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Can Bunions Be Prevented?


As many as one in three females may suffer with bunion deformities of either one or both feet. All authorities agree that bunions tend to worsen over time. What is not clear is by how much and over what period of time. Some may settle and can be managed without surgery. Firstly ensure you are wearing the correct sized footwear. Select a shoe that conforms as nearly as possible to the shape of your foot, which ensure that your toes are not compressed. Also have your feet measured as most people have one foot longer than the other.


Preventing Bunions


The best way to reduce your chances of bunion progression is to wear shoes that fit properly. However, around 80% of bunions are hereditary; which makes it more likely that they will progress regardless of footwear precautions.


Bunion deformities are more common in females than males and therefore it is likely that tight shoes such as fashionable high heels can force your toes together and worsen the bunion deformity. Pointy shoes – where toes are squeezed into a cramped space – can cause bunions not only on the big toe joint, but also on the small toe – also known as Tailor’s bunion or bunionette. Bunions are also present, but less common, in unshod populations.


Some authorities recommend exercising the feet to strengthen them. For example learning to pick up small objects, like a pencil or pebble, with your toes. However, there is little researched evidence to support this approach.


In our practice we have seen adverts for devices that are purported to help correct bunions, such as toe splint etc. Research has shown that these are unhelpful in the adult foot but have some limited value in the growing foot where a bunion is called juvenile hallux valgus. In this case a child’s night splint may help to slow down the progression of the bunion deformity. We do perform corrective surgery for paediatric cases, however, the bones of the feet need to have stopped growing; around 14-16 for girls, and 16-18 for boys.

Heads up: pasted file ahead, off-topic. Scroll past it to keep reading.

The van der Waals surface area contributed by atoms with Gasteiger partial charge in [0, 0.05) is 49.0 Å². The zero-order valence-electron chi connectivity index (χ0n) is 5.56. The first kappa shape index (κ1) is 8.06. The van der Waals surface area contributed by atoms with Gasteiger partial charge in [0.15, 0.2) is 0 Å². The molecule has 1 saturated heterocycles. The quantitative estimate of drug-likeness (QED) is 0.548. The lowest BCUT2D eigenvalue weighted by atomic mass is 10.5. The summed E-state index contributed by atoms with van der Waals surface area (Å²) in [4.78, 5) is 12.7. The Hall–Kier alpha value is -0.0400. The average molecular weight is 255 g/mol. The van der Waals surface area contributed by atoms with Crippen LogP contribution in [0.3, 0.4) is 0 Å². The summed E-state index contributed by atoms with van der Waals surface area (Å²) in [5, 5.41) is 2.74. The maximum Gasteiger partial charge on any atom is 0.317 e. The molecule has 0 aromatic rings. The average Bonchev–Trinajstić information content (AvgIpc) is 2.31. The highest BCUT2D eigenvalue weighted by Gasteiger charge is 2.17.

Treatments Available


A number of patients who have bunions have a condition called overpronation. This means that when you're standing or walking, your feet have a tendency to roll inward toward the big toe joint. Over time, the toe joint can deform, encouraging a bunion. Although there is scant research in this area, many patients can benefit from anti-pronatory shoe inserts (orthotics) to help relieve the pressure and stress on the big toe joint as you walk. You can talk to your specialist podiatrist about these.




When the bunion is irritated and painful, warm soaks, ice packs, and nonsteroidal anti-inflammatory drugs such as aspirin or ibuprofen may help. Whirlpool, ultrasound, and massage may also provide some relief. Also when bunions become inflamed and acutely painful, a pain-killing anti-inflammatory injection into the inflamed bunion joint can be very helpful. Initially we use a cortisone injection. Up to four injections can be given. We also use a joint fluid replacement injection which replaces the loss of normal cushioning and shock-absorbing synovial joint fluid which can occur when joints are inflamed (Durolane).




Although all surgical procedures carry associated risks, research however shows that surgery is the only bunion treatment that will reverse the deformity and is therefore the most successful option for treating bunions. If conservative action has not helped and you are still suffering with pain and discomfort a consultation with a specialist podiatrist is advisable. Examination and x-rays will tell us the severity of the deformity and will inform one which type of surgical treatment is best for you.


The picture below shows an example of one of our patients with a moderate bunion deformity; taken in theatre immediately following successful correction by osteotomy.




The picture below is a correction of a milder deformity which can achieved with a much smaller incision on the side of the joint using our new ReLine plate from the USA. This allows for a much quicker recovery, less swelling and a protective walker boot is not necessary. Many patients can return to work in a trainer or roomy footwear such as Ugg boots, after as little as two weeks with type of surgery as the correction is much stronger than standard techniques.



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